Many romantic relationships
end because one partner is "guilty" of doing something that destroyed the
relationship, which makes us conclude that the other partner is innocent.
Is this really so? Too many partners get away with the "innocent" cry
because the spouse has done the “obvious”—committed adultery, or had a
non-sexual affair. Then you hear the innocent one exclaim: "I am innocent.
I did not break my marriage vow." The sad part about this picture is that
although it might be true that one partner did have an affair, we often come
to the conclusion that the "innocent" partner did no wrong. The other
painful result is the “innocent” goes on living a well respected life
because to the world he has done nothing wrong.
I avoid coming to the
conclusion that since a partner did the “wrong” we all can bear witness to,
then the other partner is really innocent. Many partners have committed
adultery after years of loneliness, abandonment, abuse, or not having their
emotional needs met. This does not excuse the behavior, but it sure does
not exonerate the “innocent.”
The irony is that the
“innocent” does look innocent in public. He or she is usually well poised,
gracious, kind, respectful, and well mannered. However, no one sees the
ugly, dark side displayed in the home. There are cases when even the
children will vouch for their parent’s “innocence.” This is usually because
the “innocent” knows how to camouflage the behavior with kindness, or the
children are too young to understand what is happening.
A SPIRITUAL MATTER
This is a deeply spiritual matter. The truth is
both the innocent and the guilty can be candidates for punishment in hell
fire. However, many times it is the "guilty" spouse who is remorseful,
repents of his or her wrong doings and goes on to live a godly, Christian
life, in peace and happiness because his or her sins have been "washed in
the blood of the Lamb." For this repentant "guilty"
spouse, there is a crown
of glory awaiting. Ironically, the so-called "innocent" spouse remains
arrogant, self-righteous, proud, and stubborn, making him or herself a good
candidate for hell fire. His or her relatives actually reinforce that
self-righteousness because they refuse to believe that their sister,
brother, son, or daughter would do such wrong.
Since it is the "innocent"
spouse who is never dropped from membership, or loses his or her job,
because the church refuses to investigate both sides, the arrogance blinds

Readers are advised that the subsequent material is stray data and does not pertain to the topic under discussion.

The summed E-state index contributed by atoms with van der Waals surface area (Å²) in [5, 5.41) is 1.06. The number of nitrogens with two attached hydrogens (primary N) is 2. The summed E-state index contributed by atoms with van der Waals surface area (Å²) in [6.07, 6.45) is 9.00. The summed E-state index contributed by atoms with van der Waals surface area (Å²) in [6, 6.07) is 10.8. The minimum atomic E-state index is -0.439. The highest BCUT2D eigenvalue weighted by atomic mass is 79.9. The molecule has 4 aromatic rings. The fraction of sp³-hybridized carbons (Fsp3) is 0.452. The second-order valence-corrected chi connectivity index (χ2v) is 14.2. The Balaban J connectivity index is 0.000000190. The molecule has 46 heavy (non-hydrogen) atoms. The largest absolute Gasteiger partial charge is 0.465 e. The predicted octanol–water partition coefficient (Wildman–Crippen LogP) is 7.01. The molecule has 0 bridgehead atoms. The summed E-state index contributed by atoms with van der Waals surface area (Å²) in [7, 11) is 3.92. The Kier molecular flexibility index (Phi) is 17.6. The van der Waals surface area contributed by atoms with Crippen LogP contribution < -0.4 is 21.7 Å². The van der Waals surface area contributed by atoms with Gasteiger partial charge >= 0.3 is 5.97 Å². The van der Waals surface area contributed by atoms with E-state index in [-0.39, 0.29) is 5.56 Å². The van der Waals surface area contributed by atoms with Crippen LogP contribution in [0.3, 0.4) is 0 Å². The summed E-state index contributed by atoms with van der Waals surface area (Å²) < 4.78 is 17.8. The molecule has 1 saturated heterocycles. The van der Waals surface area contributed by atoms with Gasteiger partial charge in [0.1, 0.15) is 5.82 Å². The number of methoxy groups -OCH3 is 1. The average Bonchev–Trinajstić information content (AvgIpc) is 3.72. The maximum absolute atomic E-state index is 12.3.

him or herself to the fact that lurking around the dark corners of his or
her heart is a "cancer" that will soon metastasize throughout the body,
causing a long and painful, spiritual death. It is true that there will be
surprises in heaven. Matthew 5:7 remind us: "You hypocrite! First remove the
beam from your own eye, and then you will see clearly enough to remove the
speck from your brother's eye."
For decades I have been saying that unmet needs
in a relationship makes one vulnerable to having an affair. Yes, no one
goes looking for an affair and most do not want to have an affair. It
starts very innocently with a “healthy” friendship relationship. The
partner feels comfortable with this new friend because he or she listens, is
kind, and pays attention to his or her pain. Then the “wounded spouse” who
is seeking attention, wakes up one day to the realization that he or she is
caught in the emotional web of a romantic encounter. Although it might be
confusing at first, it feels good.
The “innocent” partner may
suspect or actually discover the questionable behavior and warns or argues
with the “wounded” or “guilty” spouse. The “innocent” partner refuses to
hear the plea for inclusion and romance. The “innocent” partner comes
The “guilty” may have painted the room red but the
“innocent” bought the paint.
home anytime, often
very late at nights, does not discuss where he or she has been, and in some
cases does not get involved in sharing household duties. Many innocent
partners are emotionally or physically abusive, utilizing perhaps one of the
most subtle, yet powerful form of abuse—intimidation. It is as though
the “guilty” has become the slave and the “innocent” the slave master. But
we do not know that the “well-behaved and respected” spouse is a “slave
master” or “cold ice box” in the home. We quickly throw stones at the one
who did the “terrible thing” and never pause to question or challenge the
one who appears to be innocent. Even family members of the “innocent” are
often blind and provide bias support, criticizing the “guilty” partner,
condemning, and causing more emotional pain and frustration.
Yes, there are many partners
who are truly innocent when the other partner violates a marriage vow. But
far too many are not innocent. Our role is to help expose the truth, even
if it is painful. We must stop preserving the “good image of the family” at
the expense of the emotional health and destruction of a relationship. Are
you innocent or guilty? Before you accuse or condemn your guilty partner,
pause and take a look at your behavior. My concluding statement is one
that should cause you to think: The “guilty” may have painted the room
red, but the “innocent” bought the paint. Think about it.
Barrington Brennen is a
marriage and family therapist. Send your question or comments to P.O. Box
N-896, Nassau, The Bahamas or email
or call 1242 323 8772 or visit www.soencouragement.org